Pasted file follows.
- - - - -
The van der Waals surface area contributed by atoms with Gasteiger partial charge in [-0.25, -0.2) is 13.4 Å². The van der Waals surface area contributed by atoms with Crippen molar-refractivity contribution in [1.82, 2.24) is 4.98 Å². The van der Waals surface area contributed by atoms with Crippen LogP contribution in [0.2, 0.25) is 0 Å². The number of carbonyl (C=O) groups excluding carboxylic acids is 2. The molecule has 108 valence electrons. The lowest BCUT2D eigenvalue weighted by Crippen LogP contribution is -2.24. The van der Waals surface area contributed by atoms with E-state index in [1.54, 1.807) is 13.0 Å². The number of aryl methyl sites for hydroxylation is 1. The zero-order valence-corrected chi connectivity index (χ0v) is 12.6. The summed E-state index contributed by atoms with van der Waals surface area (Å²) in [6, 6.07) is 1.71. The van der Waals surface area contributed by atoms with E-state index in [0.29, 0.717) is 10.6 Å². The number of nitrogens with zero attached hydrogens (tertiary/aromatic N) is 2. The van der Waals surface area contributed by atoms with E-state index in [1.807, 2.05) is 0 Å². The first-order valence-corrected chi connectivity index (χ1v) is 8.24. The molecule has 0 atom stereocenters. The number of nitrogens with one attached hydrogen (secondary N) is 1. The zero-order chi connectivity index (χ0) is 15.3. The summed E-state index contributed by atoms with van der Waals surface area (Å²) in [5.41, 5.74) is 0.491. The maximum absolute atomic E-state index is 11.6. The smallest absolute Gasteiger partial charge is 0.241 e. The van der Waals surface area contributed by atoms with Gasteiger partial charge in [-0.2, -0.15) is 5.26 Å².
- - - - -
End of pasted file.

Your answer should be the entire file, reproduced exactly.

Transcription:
The van der Waals surface area contributed by atoms with Gasteiger partial charge in [-0.25, -0.2) is 13.4 Å². The van der Waals surface area contributed by atoms with Crippen molar-refractivity contribution in [1.82, 2.24) is 4.98 Å². The van der Waals surface area contributed by atoms with Crippen LogP contribution in [0.2, 0.25) is 0 Å². The number of carbonyl (C=O) groups excluding carboxylic acids is 2. The molecule has 108 valence electrons. The lowest BCUT2D eigenvalue weighted by Crippen LogP contribution is -2.24. The van der Waals surface area contributed by atoms with E-state index in [1.54, 1.807) is 13.0 Å². The number of aryl methyl sites for hydroxylation is 1. The zero-order valence-corrected chi connectivity index (χ0v) is 12.6. The summed E-state index contributed by atoms with van der Waals surface area (Å²) in [6, 6.07) is 1.71. The van der Waals surface area contributed by atoms with E-state index in [0.29, 0.717) is 10.6 Å². The number of nitrogens with zero attached hydrogens (tertiary/aromatic N) is 2. The van der Waals surface area contributed by atoms with E-state index in [1.807, 2.05) is 0 Å². The first-order valence-corrected chi connectivity index (χ1v) is 8.24. The molecule has 0 atom stereocenters. The number of nitrogens with one attached hydrogen (secondary N) is 1. The zero-order chi connectivity index (χ0) is 15.3. The summed E-state index contributed by atoms with van der Waals surface area (Å²) in [5.41, 5.74) is 0.491. The maximum absolute atomic E-state index is 11.6. The smallest absolute Gasteiger partial charge is 0.241 e. The van der Waals surface area contributed by atoms with Gasteiger partial charge in [-0.2, -0.15) is 5.26 Å².